Join Aaron F. Ross for an in-depth discussion in this video Keying the active attribute, part of Maya Dynamics: Creating Simulations (2012).
If you want the best of both worlds from traditional keyframing in Dynamics, you can do that in Maya simply by keying the active attribute on a Rigid Body node. We can set it up so that the object will be keyframed in the first part of an animation and then allow the Dynamics to take over. This is a really cool technique that you probably will use a lot. In this version of the scene, my ball does not have any Rigid Body nodes attached to it yet. What you usually want to do in this case is you want to create a passive rigid body to start with.
We've got it selected. In my Dynamics menu set, I'll go to Soft/Rigid Body>Create Passive. And as I mentioned before, there's only one Rigid Body node type and whether you choose Active or Passive in this menu, you'll create the same node. The difference is the state of the active attribute and if I go to the Channel box and open up that Rigid Body Shape node, scroll down near the bottom, then you'll see Active and it's currently off.
In this state now, I can create ordinary keyframes on the ball. However, I do want to verify that my Rigid Bodies Solver is globally disabled so I don't have any performance issues. I'll just verify it by going to Modify> Evaluate Nodes and we'll turn that Rigid Bodies off. I just create keyframes in the ordinary way, position keys in this case for that sphere. By the way, you'll see once again that these channels are highlighted in yellow and ordinarily that means that there's some incoming connection that's taking over your ability to keyframe.
However that's a little bit misleading. in the interface here. That yellow color does not indicate that there's some incoming connection that's preventing us from keyframing the object. It simply means that those attributes are connected to something currently and they're connected to the Rigid Body node, but the Rigid Body node active attribute is turned off. That means we can go ahead and keyframe this and not worry about any problems coming up. I do want to keyframe it just in X and Z once again and on Frame 1, I'll select X and Z and key those attributes.
I'll go to a later point in time like let's say Frame 12-- see that in the Top View-- it's a little bit clear, grab that Move tool and in half a second, how far will it have traveled? Let's say about quarter of the way down the length of the alley. And I want to key those attributes once again and rewind that, play it back and you can see, boom, the ball is moving down the alley, as we expect. Now I don't want any weird interpolation here.
I want that to just be a straight line and I want it to be a linear interpolation. With that sphere selected, once again I'll go into the Animation Editor>Graph Editor and I want to press the F key to frame those curves and select them and this time I want linear interpolation, so I'll choose Linear Tangents. Now the ball will move in a perfectly straight line. So that's the first part. Now the second part that's really fun is to enable the active attribute. I'll scroll down here and here's the active attribute.
It's currently off and on Frame 1, I want to key it off, select the name and key selected. We have animation up until Frame 12 and what we need to do is we need to reenable the attribute while the object is in motion in order for this to actually take over and inherit the vector-- in other words, for it to know what direction the object is moving and how fast. In order for that to work correctly, we can't key the attribute back on after the animation is finished, we need to go back a couple frames.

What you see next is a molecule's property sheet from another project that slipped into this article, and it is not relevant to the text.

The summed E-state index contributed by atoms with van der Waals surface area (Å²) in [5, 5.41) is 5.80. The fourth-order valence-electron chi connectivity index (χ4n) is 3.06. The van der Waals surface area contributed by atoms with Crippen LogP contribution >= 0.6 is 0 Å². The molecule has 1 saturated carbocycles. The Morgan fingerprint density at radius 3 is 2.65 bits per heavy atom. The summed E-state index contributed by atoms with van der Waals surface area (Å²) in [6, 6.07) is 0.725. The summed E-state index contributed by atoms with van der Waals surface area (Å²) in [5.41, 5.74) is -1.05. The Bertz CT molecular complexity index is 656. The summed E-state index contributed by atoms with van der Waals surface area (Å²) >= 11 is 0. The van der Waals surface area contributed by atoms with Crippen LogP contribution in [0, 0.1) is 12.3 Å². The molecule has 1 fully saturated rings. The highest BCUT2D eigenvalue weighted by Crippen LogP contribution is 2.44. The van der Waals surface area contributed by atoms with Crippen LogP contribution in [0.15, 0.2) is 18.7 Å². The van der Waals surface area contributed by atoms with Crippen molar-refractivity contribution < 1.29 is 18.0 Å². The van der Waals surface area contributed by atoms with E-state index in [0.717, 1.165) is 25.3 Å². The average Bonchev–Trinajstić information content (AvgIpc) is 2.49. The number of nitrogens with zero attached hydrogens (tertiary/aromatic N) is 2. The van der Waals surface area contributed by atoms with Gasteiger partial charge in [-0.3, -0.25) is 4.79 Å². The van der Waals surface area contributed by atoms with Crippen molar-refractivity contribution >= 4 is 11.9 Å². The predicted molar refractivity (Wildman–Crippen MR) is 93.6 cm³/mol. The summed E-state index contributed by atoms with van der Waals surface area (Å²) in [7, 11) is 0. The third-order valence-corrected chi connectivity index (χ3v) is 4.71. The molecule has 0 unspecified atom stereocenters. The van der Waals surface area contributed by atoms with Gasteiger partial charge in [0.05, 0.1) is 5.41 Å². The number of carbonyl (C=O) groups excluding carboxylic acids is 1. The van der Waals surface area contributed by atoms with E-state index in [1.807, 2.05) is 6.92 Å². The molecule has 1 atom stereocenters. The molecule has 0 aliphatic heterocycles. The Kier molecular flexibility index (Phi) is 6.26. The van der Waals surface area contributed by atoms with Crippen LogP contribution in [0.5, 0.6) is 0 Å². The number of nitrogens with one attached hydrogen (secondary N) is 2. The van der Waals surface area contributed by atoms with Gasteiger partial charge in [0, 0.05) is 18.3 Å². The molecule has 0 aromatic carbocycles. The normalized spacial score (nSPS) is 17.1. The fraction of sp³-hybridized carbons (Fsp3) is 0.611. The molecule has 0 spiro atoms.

The second keyframe here was on Frame 12. I'll just go back to Frame 11 and on Frame 11, I'll key the active attribute on, typing in a 1, press Enter, select the name and then key it. By the way you will notice that you don't see the keyframes for the actual Transforms in the Timeline here. It's just a quirk of the interface. We don't see the keyframe on Frame 12 here, we only see the keyframes for the actual Rigid Body Shape node.
But if we go into the Graph Editor once again, we will see all those keys and we have got Translate X here and that's got keyframe data on it and we have got the active attribute here as well and I want to select that and press the F key and you can see that the active attribute is binary, in other words it's only on or off. There is no possibility of a transitioning with an interpolation any of these tangent types. It will always be a step tangent, because active is binary. Rewind and play that back.
Cool! So now let's try seeing what we get here. Tap the Spacebar, go back out to our four -viewport layout and then we'll go back and reenable the Solver, Modify> Evaluate Nodes>Rigid Bodies. Rewind and play that back and you can see that in fact the Dynamics have taken over. I only animated the ball from Frame 1 to 12 and then I have turned the active attribute on, on Frame 11. We don't see the ball falling to the ground, because it is not connected to gravity and that's easily fixed, select the ball, select the Gravity field, then go to Fields>Affect Selected Object(s), rewind and play it back.
It's basically doing what I want. If I wanted a more realistic result of course, I would probably want to animate the ball in Y, so it would fall instead of just flying through the air. But that is a very good illustration of how we can keyframe the active attribute to combine traditional keyframe methods with Dynamics.
- Choosing a scale convention
- Laying out the scene
- Modeling proxy objects
- Creating passive and active rigid bodies
- Imparting an initial velocity
- Improving performance
- Applying damping
- Adjusting mass
- Adding a Radial field
- Keying the Active attribute
- Baking the simulation to keyframes
- Creating Hinge and Spring constraints